I was adament I would BF but luckily we got a steriliser and bottles and all the equipment for expressing. Anyway it turned out I couldn't BF and decided just before I came home we would bottle feed.

Thank goodness we had all the sterilising equip. The only thing we had to do was nip out for formula.
If you are bottle feeding I would familerise yourself on how to make the bottles up because it is a bit confusing at first and get your partner to make some up ready for your return from hospital, then you can put your feet up when you get back.

unicorn Sun 03-Apr-05 18:04:18

No-one will ever have the same experience of bringing a child into the world.

All you can do is share what it was like for you.

You cannot possibly describe the complete life change it may be (for some)whereas for others it may not have made a blink of diference (allegedly).

Basically I don't there is much you can do to prepare - tis a baptism of fire!!!

colditzmum Sun 03-Apr-05 18:09:19

If you have a partner, make him be involved. It is so easy, when there is a besotted new mother doing all the work, for men to feel un-needed, unwanted, and as if nothing has changed for them personally. A lot of involvment in the early days should lead to free time for mummy in later days.

Dahlia Sun 03-Apr-05 18:42:27

Buy some dummies just in case. They were a godsend for us first time round and the only thing that would get dd1 back to sleep in the wee small hours.
Don't spend a fortune on lovely baby clothes. Mine lived in a babygro and cardigan for about the first three months at least. Much easier than faffing with fussy outfits and they look just as lovely.
Buy tons of bibs, preferably the pull over the head ones. Easier and quicker to put on.
Buy a stash of teabags, coffee, and biccies so you've got plenty for the hordes of visitors!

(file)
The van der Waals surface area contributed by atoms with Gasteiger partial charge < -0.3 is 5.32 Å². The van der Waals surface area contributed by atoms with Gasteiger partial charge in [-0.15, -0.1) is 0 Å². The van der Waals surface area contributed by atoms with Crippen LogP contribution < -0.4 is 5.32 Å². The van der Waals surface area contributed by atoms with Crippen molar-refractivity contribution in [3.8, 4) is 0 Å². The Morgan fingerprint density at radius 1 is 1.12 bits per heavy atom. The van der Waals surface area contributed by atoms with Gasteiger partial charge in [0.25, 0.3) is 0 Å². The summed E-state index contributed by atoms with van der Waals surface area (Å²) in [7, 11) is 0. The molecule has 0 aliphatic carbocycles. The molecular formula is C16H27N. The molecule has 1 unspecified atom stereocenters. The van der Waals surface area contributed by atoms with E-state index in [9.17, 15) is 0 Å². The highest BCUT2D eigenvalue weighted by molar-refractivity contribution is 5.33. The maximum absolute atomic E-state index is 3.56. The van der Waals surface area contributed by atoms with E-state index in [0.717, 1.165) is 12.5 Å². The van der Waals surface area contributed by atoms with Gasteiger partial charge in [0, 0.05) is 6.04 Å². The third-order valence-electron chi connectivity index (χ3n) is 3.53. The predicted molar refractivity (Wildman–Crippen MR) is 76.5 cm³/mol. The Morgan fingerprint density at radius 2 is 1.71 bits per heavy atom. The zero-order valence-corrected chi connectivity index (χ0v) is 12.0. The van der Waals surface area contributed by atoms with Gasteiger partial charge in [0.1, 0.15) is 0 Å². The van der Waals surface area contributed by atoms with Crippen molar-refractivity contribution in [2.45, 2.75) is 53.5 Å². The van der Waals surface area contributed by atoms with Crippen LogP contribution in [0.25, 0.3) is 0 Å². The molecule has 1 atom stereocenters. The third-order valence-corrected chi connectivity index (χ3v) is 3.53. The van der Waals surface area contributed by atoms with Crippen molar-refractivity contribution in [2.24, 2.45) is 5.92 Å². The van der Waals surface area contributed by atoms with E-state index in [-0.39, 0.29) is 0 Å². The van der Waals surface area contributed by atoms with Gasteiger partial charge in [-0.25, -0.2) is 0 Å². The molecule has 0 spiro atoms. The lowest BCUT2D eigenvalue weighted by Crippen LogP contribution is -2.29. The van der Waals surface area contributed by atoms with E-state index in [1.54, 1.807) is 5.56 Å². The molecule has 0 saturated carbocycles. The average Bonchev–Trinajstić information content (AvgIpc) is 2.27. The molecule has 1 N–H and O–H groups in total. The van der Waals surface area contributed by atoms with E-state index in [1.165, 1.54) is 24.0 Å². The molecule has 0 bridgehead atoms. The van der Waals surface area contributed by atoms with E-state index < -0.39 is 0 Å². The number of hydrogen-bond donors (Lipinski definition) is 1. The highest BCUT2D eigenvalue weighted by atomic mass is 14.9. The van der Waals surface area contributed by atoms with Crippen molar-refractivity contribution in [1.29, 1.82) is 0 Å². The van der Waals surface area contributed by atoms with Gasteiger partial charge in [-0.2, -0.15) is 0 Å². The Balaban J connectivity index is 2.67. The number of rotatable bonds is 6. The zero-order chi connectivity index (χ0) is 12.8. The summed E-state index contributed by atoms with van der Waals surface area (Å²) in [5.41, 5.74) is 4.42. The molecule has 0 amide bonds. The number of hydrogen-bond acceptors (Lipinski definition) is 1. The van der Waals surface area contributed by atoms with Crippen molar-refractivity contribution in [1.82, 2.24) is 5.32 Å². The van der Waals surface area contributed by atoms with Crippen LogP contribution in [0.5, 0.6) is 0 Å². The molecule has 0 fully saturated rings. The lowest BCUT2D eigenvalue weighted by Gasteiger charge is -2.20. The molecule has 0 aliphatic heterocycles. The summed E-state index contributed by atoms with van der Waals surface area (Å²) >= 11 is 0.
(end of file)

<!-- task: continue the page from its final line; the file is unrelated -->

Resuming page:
feebie Wed 13-Apr-05 00:25:48

If anyone (apart from close friends who you share everything with) asks if baby is sleeping thru the night, say YES. You may have to tell white lies for a long time on this one (my dd didn't sleep thru the night until she was 17 months old!). Nobody can give you unwanted advice that way. Also, if a pro breastfeeder asks how it's going, say fine, no problems! If you are bottlefeeding tell them you're just supplementing with bottlefeeds or expressed milk etc.!

Bottom line, if you feel that someone is closing in with unwanted advice (for some reason, anyone who's had a baby feels they have the right to give advice to all mothers... sure, just look at me doing it now, just agree with what they're saying and/or pretend you're already doing it. Trust me, it'll save you a lot of aggravation. This advice should also be used with mothers and mil's.

SamN Wed 13-Apr-05 00:52:20

The first six weeks are definitely very hard and you have to downgrade your expectations. I recently bought a booklet from the Association of Breastfeeding Mums and it's called 'Your Survival Plan'. Whether or not you're breastfeeding, I think it's a really good booklet. Full of tips like those below about getting out of the house and preparing meals etc. I read some of the parenting 'manuals' when I had ds1 and to be honest, this is far more down to earth and realistic.

I also agree with the posts below about following your own instincts - but it can be very hard. I know that I took ages before I actually felt confident enough to ignore what the health visitors were telling me.

On the more positive side, I really love my children and ultimately, my love for them comes before everything else. I could never understand those bits in films where people gave up everything for their kids, I thought it was a bit over sentimental. But now I understand completely and those bits make me cry

kama Wed 13-Apr-05 01:06:17

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kama Wed 13-Apr-05 01:09:28

Message withdrawn

bibiboo Wed 13-Apr-05 07:57:58

I'd add:
get ready to suddenly dislike your MIL a lot more, find her even more interfering
and
prepare yourself for the emotion of it all, especially convincing yourself that everyone else thinks you're inadequate when they're offering to help you (again, MIL)

triceratops Wed 13-Apr-05 08:25:45

If you are still howling for no particular reason after six weeks you need drugs.

And stock up on biscuits. You have no idea how many biscuits a breast feeding mum and a houseful of clucking visitors can get through in a week.

beansontoast Wed 13-Apr-05 08:33:56

a hair dryer is better than a lullaby in the early days

dropinthe Wed 13-Apr-05 08:38:34

Bibiboo-LOL-even three years later!!